“And I never wanted the world – just a part of it, a small part that I could keep safe, that I could keep away from storms,” she says. “Not the ones of the sky, you understand: there are other kinds.”
A master of “headology,” Granny coerces or terrifies people into good behavior and glares at fires until they light out of sheer embarrassment. Magic, she reserves as a last resort. “She had a tendency to dish out advice whether wanted or not, such as the wisdom of not giving little Johnny handmade soldiers until he was old enough to know not to stuff them up his nose.” *
Tiffany (“the big wee hag,” in Nac Mac Feegle parlance), Granny Weatherwax (“the hag o’ hags”), and the Queen of the Elves all figure largely in “The Shepherd’s Crown.” Note to Tolkien fans: Pratchett’s elves are not like the elves you’re used to. They’re glittering, nasty, and cruel. Other reviews have given away the fairly giant spoiler in the second chapter. If you want to know what it is, you know where to find Google.
There’s also a young man who’d like to be a witch, gender norms be hexed, and is accompanied by particularly diabolical goat. Other recurring characters, from the beloved – Death, Nanny Ogg, Queen Magrat – to the not-so-fondly-remembered, Mrs. Earwig (pronounced Ah-widge), also figure in the run-up to the showdown with the elves.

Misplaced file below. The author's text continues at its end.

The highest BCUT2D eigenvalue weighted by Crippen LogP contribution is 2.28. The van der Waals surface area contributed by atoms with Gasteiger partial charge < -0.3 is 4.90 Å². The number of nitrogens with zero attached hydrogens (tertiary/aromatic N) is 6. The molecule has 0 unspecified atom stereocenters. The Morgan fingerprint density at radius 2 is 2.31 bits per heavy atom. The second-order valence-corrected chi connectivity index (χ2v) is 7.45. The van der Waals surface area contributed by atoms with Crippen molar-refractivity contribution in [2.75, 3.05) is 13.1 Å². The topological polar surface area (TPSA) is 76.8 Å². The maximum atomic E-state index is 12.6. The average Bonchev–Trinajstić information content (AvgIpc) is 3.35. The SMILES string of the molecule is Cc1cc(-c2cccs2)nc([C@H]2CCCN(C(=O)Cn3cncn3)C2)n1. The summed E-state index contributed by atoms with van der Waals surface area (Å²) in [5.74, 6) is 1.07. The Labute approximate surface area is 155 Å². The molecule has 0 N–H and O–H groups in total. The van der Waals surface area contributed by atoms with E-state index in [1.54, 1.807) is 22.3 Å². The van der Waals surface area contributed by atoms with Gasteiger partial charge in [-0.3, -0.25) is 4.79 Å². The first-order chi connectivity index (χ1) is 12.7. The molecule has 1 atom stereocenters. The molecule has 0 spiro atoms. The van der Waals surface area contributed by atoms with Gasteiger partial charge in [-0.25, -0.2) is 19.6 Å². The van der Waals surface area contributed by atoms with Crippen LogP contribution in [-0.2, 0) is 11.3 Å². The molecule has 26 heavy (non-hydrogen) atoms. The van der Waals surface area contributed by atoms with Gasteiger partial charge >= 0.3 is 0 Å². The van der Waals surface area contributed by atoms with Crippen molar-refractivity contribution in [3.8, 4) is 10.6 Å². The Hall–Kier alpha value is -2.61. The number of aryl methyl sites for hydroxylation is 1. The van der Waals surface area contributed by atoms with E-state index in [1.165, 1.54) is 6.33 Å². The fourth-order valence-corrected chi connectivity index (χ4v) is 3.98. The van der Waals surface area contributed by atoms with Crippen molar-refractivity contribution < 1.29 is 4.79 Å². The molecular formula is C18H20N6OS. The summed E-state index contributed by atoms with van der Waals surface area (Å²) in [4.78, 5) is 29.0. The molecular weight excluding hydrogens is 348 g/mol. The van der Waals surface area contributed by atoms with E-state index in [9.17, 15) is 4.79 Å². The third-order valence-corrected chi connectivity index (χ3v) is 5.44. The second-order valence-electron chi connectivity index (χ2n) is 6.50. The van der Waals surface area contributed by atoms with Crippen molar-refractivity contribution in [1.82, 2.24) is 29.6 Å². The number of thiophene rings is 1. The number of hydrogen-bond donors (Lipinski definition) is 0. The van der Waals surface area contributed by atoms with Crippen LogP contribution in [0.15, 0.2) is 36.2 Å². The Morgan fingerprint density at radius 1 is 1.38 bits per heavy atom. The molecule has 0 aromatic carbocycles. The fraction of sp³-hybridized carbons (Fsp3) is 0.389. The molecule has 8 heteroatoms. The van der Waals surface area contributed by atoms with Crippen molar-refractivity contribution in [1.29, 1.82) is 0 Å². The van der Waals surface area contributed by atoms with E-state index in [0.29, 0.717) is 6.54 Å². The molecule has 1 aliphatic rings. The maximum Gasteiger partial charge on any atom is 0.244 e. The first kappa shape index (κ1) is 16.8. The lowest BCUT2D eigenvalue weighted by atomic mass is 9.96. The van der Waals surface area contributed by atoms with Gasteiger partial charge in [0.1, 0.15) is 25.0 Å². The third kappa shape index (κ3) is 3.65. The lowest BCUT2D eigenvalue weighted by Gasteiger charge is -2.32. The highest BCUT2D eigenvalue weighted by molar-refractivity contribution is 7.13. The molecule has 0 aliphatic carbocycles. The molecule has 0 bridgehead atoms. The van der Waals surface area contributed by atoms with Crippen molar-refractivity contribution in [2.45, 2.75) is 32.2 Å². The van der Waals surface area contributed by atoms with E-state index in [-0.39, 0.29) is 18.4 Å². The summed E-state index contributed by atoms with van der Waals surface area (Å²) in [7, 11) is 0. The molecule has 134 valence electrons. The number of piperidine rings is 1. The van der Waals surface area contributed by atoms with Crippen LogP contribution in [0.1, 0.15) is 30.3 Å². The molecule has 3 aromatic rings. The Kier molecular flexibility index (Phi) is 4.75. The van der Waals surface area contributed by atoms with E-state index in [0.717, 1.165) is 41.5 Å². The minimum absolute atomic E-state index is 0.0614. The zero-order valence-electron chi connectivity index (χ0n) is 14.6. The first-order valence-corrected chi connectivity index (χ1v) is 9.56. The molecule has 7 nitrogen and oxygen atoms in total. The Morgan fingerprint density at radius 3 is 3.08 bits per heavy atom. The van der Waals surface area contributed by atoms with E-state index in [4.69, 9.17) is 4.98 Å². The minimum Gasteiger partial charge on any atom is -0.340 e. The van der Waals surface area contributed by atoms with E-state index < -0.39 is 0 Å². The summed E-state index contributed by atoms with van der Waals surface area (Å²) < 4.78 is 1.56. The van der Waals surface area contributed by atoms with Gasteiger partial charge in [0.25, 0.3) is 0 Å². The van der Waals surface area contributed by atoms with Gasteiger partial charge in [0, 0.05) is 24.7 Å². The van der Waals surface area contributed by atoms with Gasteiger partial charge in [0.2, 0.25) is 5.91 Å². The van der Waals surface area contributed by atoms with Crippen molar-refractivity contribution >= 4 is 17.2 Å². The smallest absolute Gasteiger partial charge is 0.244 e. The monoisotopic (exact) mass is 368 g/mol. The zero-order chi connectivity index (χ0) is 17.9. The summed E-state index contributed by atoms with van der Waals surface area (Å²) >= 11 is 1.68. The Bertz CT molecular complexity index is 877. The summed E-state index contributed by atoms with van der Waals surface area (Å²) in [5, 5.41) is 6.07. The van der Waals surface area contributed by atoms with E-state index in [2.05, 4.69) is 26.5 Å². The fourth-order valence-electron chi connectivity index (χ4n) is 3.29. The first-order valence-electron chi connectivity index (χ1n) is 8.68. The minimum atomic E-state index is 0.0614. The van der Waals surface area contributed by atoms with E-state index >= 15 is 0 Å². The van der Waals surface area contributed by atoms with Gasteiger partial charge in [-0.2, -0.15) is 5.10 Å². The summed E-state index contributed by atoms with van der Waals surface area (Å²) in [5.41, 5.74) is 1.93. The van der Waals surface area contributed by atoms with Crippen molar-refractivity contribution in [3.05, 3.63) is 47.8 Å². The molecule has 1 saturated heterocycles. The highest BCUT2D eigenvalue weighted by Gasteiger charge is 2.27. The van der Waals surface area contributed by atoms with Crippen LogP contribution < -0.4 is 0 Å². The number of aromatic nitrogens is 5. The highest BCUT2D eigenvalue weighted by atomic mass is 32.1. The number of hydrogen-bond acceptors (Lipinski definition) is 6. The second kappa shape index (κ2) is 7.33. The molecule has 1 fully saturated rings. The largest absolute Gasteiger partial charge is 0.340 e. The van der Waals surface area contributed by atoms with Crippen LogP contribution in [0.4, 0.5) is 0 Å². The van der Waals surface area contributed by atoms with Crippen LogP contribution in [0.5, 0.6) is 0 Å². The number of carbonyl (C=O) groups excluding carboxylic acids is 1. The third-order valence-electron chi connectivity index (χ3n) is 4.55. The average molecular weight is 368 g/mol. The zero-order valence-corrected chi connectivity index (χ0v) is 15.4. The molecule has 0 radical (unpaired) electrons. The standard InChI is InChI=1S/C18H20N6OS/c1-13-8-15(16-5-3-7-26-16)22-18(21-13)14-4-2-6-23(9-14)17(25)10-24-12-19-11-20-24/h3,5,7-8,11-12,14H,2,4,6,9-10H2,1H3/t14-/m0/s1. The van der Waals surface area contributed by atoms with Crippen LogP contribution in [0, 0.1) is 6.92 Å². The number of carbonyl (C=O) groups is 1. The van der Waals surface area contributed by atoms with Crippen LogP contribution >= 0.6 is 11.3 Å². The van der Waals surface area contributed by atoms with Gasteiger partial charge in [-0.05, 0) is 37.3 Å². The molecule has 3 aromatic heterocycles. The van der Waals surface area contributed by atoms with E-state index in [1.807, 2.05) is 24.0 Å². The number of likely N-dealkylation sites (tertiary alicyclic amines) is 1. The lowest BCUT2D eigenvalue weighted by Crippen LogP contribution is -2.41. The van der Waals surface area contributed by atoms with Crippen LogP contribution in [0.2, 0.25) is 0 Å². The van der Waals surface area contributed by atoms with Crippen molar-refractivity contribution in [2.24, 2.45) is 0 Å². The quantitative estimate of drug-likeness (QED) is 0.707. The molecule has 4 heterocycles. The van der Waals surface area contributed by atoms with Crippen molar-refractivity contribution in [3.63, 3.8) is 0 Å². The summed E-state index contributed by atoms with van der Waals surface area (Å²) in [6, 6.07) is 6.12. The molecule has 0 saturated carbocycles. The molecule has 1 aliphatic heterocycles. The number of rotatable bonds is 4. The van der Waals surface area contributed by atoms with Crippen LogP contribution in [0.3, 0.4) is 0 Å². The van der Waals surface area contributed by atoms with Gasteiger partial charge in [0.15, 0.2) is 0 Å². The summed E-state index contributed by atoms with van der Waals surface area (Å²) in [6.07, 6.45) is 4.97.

Tiffany, who knows how to “just do the work you find in front of you,” and that the reward for shoveling well is to be handed a larger shovel, finds herself facing a far more difficult task than killing elves. She tries to teach the elven queen a new way of being – one with fewer gratuitous casualties.
“Although they are strangers, I simply think of them as people. All of them,” Tiffany tells the queen. “And you help other people – that’s how we do it.”
Her efforts at reform do not go down so well with some of the more warlike of her allies.
“I say to leave a space for goodness tae get in,” the Nac Mac Feegle bard says.
As his fans know, Pratchett always did.
Yvonne Zipp is the Monitor's fiction critic.
* Words to live by, certainly, but here are a few of my other favorites from earlier novels. On the nature of sin, when a young religionist tried to explain to her that there are so many shades of grey: “There’s no greys, only white that’s got grubby. I’m surprised you don’t know that,” she says. “And sin, young man, is when you treat people as things.” That theological interchange led to another immortal bit of wisdom: “When people say things are a lot more complicated than that, they mean they’re getting worried that they won’t like the truth.”
On being accused of saying something heartless: “Heartless it may be, but headless it ain’t. I’ve never claimed to be nice, just to be sensible.” She applied the same ruthlessness to her own life: “It’s just personal. Personal’s not the same as important. People just think it is.” And, “I had to learn. All my life. The hard way. And the hard way’s pretty hard, but not as hard as the easy way.”